Yemeni Houthi rebels have been targeting Israel-linked ships in the Gulf of Aden. Source: Google Earth

Even if the Israelis manage to build the canal to bypass the Egypt-controlled Suez Canal, there is no guarantee that the Iran-backed Houthi rebels will allow any cargo through the Red Sea.

Still, Israel has no reason under Mr Netanyahu’s far-right government to lift the siege on Gaza and help it recover from the losses.

Mr Netanyahu’s redevelopment plan will continue to focus on fortifying the defence of the occupied territories. For the people of Gaza, no respite is on the horizon.

Moreover, the Polish-origin Israeli prime minister is backed by the US taxpayers’ funds, which keep oiling his war machinery. Even though Israeli bombardments have flattened large parts of Gaza, no country has been sending its taxpayers’ money in the form of “support” to the Palestinian people, unlike their support for the Israelis.

Reconstruction of Gaza, rebuilding the settlements in Gaza, rebuilding its water, healthcare and education facilities, recovering its agriculture sector and generating more jobs for the local population need a huge investment.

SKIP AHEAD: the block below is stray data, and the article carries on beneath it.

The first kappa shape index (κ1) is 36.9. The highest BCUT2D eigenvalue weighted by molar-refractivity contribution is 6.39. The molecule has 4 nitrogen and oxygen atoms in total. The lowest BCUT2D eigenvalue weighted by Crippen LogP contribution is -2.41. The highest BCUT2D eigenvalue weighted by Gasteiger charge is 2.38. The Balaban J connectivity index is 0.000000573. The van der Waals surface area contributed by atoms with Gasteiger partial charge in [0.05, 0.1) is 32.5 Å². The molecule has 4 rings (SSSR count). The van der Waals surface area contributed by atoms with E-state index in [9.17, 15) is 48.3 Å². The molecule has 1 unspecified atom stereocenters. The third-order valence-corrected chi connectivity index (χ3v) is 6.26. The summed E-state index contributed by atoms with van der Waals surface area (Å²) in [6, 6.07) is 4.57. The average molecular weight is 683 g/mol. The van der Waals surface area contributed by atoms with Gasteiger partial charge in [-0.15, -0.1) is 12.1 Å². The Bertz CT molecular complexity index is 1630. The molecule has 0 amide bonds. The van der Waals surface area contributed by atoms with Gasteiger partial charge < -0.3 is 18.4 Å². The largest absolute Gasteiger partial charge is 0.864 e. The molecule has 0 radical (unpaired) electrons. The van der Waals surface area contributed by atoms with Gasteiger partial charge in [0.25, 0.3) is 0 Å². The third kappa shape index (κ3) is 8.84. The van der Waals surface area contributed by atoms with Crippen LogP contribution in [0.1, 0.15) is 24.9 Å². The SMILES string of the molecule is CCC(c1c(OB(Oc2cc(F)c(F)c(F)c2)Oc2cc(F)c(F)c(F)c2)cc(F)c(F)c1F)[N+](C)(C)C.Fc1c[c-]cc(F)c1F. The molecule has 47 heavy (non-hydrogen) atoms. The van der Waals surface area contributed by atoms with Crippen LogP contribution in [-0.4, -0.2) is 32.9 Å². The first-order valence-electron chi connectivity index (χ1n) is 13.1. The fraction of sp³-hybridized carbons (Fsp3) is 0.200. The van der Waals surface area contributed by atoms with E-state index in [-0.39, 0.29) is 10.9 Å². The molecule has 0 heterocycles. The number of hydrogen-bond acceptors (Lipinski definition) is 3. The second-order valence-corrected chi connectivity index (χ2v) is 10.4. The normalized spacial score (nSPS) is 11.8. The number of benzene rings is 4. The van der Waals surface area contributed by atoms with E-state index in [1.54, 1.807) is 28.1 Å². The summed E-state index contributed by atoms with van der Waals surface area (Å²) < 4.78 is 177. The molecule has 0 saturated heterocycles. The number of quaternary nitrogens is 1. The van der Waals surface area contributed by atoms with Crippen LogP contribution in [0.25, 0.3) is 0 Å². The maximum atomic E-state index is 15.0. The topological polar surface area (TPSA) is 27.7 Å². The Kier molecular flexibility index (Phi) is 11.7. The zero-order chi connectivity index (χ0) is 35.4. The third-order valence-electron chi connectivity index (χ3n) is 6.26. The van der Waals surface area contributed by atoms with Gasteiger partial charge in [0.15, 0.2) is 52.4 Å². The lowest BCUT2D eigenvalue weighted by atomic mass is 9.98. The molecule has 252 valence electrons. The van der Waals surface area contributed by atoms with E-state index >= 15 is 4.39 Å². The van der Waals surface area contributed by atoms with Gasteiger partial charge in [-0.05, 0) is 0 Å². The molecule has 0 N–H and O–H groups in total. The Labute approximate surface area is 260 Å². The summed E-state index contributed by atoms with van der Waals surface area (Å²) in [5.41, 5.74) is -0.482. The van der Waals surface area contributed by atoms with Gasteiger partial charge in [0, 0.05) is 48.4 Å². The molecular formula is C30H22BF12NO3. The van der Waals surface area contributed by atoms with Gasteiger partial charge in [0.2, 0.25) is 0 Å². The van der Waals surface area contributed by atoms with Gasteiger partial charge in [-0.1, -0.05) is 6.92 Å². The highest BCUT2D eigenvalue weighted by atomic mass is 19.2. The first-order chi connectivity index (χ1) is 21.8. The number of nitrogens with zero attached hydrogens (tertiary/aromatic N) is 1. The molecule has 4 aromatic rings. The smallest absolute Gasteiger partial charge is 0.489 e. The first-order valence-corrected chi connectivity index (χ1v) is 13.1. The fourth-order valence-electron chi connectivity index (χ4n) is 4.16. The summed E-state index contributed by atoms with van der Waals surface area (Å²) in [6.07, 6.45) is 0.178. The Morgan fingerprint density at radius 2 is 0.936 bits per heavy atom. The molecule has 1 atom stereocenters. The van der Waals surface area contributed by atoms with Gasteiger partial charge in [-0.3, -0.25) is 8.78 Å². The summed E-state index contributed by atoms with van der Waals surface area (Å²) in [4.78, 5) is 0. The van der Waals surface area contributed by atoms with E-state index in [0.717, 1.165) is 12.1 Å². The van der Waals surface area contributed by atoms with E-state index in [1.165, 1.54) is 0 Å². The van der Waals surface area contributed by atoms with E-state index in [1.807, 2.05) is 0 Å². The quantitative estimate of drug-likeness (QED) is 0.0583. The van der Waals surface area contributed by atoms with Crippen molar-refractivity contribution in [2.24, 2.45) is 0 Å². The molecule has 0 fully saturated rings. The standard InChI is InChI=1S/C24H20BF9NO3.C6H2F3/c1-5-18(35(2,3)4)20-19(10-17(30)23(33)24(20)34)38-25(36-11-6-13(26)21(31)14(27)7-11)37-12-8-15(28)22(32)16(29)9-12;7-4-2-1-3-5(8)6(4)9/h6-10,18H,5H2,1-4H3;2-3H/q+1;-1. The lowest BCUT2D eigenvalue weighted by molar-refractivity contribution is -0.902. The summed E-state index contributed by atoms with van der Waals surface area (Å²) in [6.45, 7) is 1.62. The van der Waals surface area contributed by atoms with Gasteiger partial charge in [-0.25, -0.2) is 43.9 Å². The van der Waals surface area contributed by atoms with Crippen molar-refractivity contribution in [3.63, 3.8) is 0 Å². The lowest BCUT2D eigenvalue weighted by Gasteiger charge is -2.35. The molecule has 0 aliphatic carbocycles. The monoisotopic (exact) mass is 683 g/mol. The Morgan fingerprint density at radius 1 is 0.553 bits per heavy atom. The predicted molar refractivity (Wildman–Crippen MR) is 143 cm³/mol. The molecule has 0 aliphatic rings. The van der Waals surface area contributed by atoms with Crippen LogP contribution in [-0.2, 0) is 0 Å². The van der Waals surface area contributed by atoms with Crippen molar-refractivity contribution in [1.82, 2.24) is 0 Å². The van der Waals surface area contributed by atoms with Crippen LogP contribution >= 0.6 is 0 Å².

But who will pay for the losses? Who will help Gaza recover fast in every aspect? These are questions that would remain unanswered for a long period.

Tanmoy Ibrahim is a journalist who writes extensively on geopolitics and political economy. During his two-decade-long career, he has written extensively on the economic aspects behind the rise of the ultra-right forces and communalism in India. A life-long student of the dynamic praxis of geopolitics, he emphasises the need for a multipolar world with multilateral ties for a peaceful future for all.